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Intellectual Property Toolkit

What is Fair Use

Fair User Fundamentals poster/file imageFair Use  is a legal doctrine that promotes freedom of expression by permitting the unlicensed use of copyright-protected works in certain circumstances.  Section 107 of the Copyright Act provides the statutory framework for determining whether something is a fair use and identifies certain types of uses—such as criticism, comment, news reporting, teaching, scholarship, and research—as examples of activities that may qualify as fair use. 
Section 107 calls for consideration of the following four factors in evaluating a question of fair use.


Image by theAssociation of Research Libraries.

Four Factors of Fair Use:


Each possible use of an existing work must be evaluated in detail. Four common factors are used to determined/defend a use of a particular item is fair. Courts evaluate claims on a case-by-case basis using the following factors as a starting point but decisions are based on fact-specific analysis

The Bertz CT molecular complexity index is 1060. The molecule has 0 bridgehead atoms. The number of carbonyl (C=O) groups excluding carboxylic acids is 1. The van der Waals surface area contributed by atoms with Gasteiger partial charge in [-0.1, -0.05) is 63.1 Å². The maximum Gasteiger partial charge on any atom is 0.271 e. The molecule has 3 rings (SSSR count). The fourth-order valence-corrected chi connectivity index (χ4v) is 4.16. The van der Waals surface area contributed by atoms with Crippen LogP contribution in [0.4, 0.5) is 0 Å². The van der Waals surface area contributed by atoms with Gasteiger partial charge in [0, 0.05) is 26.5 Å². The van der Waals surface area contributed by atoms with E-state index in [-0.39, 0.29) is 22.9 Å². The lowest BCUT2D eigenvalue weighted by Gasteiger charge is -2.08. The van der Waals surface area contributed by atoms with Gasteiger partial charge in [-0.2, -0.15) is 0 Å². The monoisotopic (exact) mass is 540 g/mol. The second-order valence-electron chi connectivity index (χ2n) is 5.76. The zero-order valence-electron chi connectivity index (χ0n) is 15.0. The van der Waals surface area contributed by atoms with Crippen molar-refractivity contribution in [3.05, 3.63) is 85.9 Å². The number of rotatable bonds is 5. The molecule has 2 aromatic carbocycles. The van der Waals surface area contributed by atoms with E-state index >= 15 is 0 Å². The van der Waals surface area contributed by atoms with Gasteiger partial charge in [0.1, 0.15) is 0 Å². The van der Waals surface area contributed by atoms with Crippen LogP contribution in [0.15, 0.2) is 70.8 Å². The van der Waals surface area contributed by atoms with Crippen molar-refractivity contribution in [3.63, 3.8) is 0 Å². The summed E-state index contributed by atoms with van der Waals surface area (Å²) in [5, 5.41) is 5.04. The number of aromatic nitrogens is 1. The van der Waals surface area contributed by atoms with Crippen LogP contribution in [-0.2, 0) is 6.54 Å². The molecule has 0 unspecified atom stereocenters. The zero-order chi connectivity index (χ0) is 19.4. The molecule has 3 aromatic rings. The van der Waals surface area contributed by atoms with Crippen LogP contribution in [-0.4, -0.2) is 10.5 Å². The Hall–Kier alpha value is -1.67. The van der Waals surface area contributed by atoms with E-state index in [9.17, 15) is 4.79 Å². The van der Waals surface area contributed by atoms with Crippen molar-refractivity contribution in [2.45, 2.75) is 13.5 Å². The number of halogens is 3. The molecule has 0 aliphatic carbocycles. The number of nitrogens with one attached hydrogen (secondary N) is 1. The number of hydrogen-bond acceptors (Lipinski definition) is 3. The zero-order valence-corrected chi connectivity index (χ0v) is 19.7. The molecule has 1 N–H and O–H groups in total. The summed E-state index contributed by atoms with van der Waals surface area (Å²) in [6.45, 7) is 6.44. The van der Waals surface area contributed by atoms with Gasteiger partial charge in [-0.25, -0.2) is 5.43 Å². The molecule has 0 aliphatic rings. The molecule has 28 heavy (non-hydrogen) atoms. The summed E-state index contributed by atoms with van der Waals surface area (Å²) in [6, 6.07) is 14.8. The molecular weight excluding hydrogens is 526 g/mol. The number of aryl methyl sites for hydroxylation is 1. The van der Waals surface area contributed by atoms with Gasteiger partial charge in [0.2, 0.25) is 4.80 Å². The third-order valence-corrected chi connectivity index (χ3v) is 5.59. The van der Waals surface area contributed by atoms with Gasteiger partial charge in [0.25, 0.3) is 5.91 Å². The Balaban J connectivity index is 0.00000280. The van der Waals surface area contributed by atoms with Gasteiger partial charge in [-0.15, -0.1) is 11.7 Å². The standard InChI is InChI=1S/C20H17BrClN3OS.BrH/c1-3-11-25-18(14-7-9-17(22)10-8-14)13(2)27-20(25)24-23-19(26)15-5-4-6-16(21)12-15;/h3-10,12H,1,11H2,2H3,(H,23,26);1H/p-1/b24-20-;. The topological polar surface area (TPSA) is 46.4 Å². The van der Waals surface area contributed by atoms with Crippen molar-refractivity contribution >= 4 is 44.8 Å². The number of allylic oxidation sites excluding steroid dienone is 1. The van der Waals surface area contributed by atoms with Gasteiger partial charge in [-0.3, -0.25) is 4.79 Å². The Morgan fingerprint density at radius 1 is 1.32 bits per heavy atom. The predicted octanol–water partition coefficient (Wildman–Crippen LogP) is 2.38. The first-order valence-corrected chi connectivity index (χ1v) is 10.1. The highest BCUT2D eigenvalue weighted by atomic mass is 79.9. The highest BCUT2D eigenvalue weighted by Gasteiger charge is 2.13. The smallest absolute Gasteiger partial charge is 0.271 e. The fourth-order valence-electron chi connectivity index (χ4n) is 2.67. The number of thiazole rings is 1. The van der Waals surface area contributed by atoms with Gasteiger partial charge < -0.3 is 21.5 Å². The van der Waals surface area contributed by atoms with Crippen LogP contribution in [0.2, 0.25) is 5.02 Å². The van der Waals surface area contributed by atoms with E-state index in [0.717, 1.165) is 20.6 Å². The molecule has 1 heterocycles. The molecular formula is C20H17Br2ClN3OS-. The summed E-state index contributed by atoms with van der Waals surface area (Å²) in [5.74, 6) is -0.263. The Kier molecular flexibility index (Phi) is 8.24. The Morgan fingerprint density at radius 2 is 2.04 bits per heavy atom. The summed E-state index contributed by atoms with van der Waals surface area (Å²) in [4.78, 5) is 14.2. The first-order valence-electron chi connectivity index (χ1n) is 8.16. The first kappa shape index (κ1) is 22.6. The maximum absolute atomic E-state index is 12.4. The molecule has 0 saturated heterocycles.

1.  Purpose and Character of the work

  • Commercial vs. non-profit use.
  • Non-profit is likely to be considered a fair use.
  • See below for additional information concerning transformative works. 

2.  Nature of Original Work 

  • Degree to which the work used relates to the copyright's purpose.
  • Factual vs. imaginative work - Works based on fact favors fair use. 

3.  Amount and Substantiality of the Portion Used

  • Quantity and Quality
  • Typcially cannot use the "heart" or "substantial" amount of a particular item.

4.  Effect of the Use on the Potential Market For or Value Of the Source Work

  • Ask yourself, does the use of the material affect the market or potential market of the original work?

The "Fifth Factor" - Transformative Use (Connected to the first factor considering character/purpose of a work.)

Consider the following:

  • Are you using the material in a new way that further's the purpose or changes the character of the work? 
  • Can you use replace the original use of the work?
  • This new area of copyright law is still developing. Common examples include parody, commentary, and satire.


The content of this page was adapted from several sources including U.S. Copyright Office Fair Use Index and the Legal Information Institute of Cornell Law School Legal Information Institute's Wex, legal dictionary's definition of Fair Use